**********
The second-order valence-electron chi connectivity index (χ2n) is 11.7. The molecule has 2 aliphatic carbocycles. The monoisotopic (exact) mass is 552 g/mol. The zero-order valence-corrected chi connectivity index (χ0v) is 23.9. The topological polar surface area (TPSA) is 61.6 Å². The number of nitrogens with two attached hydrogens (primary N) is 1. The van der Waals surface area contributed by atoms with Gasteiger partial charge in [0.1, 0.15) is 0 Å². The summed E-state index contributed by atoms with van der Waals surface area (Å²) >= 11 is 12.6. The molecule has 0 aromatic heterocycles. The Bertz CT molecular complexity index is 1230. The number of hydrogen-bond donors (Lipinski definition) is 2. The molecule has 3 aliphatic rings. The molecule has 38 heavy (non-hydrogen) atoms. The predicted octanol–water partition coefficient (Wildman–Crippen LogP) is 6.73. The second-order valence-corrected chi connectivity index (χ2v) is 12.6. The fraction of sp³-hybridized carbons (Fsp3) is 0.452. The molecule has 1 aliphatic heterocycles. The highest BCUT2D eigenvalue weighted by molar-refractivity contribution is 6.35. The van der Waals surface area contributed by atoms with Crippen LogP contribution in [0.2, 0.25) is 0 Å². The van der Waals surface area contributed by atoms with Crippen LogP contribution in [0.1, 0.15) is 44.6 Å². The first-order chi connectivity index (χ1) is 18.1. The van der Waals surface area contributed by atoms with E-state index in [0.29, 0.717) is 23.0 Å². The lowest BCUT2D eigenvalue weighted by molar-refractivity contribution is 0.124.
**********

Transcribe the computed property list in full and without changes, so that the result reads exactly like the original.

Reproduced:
The second-order valence-electron chi connectivity index (χ2n) is 11.7. The molecule has 2 aliphatic carbocycles. The monoisotopic (exact) mass is 552 g/mol. The zero-order valence-corrected chi connectivity index (χ0v) is 23.9. The topological polar surface area (TPSA) is 61.6 Å². The number of nitrogens with two attached hydrogens (primary N) is 1. The van der Waals surface area contributed by atoms with Gasteiger partial charge in [0.1, 0.15) is 0 Å². The summed E-state index contributed by atoms with van der Waals surface area (Å²) >= 11 is 12.6. The molecule has 0 aromatic heterocycles. The Bertz CT molecular complexity index is 1230. The number of hydrogen-bond donors (Lipinski definition) is 2. The molecule has 3 aliphatic rings. The molecule has 38 heavy (non-hydrogen) atoms. The predicted octanol–water partition coefficient (Wildman–Crippen LogP) is 6.73. The second-order valence-corrected chi connectivity index (χ2v) is 12.6. The fraction of sp³-hybridized carbons (Fsp3) is 0.452. The molecule has 1 aliphatic heterocycles. The highest BCUT2D eigenvalue weighted by molar-refractivity contribution is 6.35. The van der Waals surface area contributed by atoms with Crippen LogP contribution in [0.2, 0.25) is 0 Å². The van der Waals surface area contributed by atoms with Crippen LogP contribution in [0.1, 0.15) is 44.6 Å². The first-order chi connectivity index (χ1) is 18.1. The van der Waals surface area contributed by atoms with E-state index in [0.29, 0.717) is 23.0 Å². The lowest BCUT2D eigenvalue weighted by molar-refractivity contribution is 0.124.